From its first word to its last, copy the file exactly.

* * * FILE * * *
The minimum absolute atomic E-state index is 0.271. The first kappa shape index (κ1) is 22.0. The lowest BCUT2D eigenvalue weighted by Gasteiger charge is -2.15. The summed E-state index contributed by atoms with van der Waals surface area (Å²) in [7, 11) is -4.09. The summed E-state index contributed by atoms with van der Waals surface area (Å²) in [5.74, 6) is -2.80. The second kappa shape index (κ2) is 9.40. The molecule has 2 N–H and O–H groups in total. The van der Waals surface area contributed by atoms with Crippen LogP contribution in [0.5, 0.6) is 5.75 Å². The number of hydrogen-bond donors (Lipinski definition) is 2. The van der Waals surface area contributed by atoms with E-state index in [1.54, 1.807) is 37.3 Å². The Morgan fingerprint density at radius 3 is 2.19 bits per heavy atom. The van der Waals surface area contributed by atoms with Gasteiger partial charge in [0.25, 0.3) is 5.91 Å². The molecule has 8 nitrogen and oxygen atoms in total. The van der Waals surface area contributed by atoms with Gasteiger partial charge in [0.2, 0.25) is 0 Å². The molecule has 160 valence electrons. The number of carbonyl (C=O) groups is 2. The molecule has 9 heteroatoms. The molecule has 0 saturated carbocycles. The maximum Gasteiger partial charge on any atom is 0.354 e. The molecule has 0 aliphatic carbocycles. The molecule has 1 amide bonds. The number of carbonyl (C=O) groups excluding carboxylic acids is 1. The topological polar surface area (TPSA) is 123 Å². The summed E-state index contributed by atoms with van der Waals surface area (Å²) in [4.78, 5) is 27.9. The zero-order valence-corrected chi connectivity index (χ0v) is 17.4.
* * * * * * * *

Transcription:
The minimum absolute atomic E-state index is 0.271. The first kappa shape index (κ1) is 22.0. The lowest BCUT2D eigenvalue weighted by Gasteiger charge is -2.15. The summed E-state index contributed by atoms with van der Waals surface area (Å²) in [7, 11) is -4.09. The summed E-state index contributed by atoms with van der Waals surface area (Å²) in [5.74, 6) is -2.80. The second kappa shape index (κ2) is 9.40. The molecule has 2 N–H and O–H groups in total. The van der Waals surface area contributed by atoms with Crippen LogP contribution in [0.5, 0.6) is 5.75 Å². The number of hydrogen-bond donors (Lipinski definition) is 2. The van der Waals surface area contributed by atoms with E-state index in [1.54, 1.807) is 37.3 Å². The Morgan fingerprint density at radius 3 is 2.19 bits per heavy atom. The van der Waals surface area contributed by atoms with Gasteiger partial charge in [0.25, 0.3) is 5.91 Å². The molecule has 8 nitrogen and oxygen atoms in total. The van der Waals surface area contributed by atoms with Gasteiger partial charge in [0.2, 0.25) is 0 Å². The molecule has 160 valence electrons. The number of carbonyl (C=O) groups is 2. The molecule has 9 heteroatoms. The molecule has 0 saturated carbocycles. The maximum Gasteiger partial charge on any atom is 0.354 e. The molecule has 0 aliphatic carbocycles. The molecule has 1 amide bonds. The number of carbonyl (C=O) groups excluding carboxylic acids is 1. The topological polar surface area (TPSA) is 123 Å². The summed E-state index contributed by atoms with van der Waals surface area (Å²) in [4.78, 5) is 27.9. The zero-order valence-corrected chi connectivity index (χ0v) is 17.4.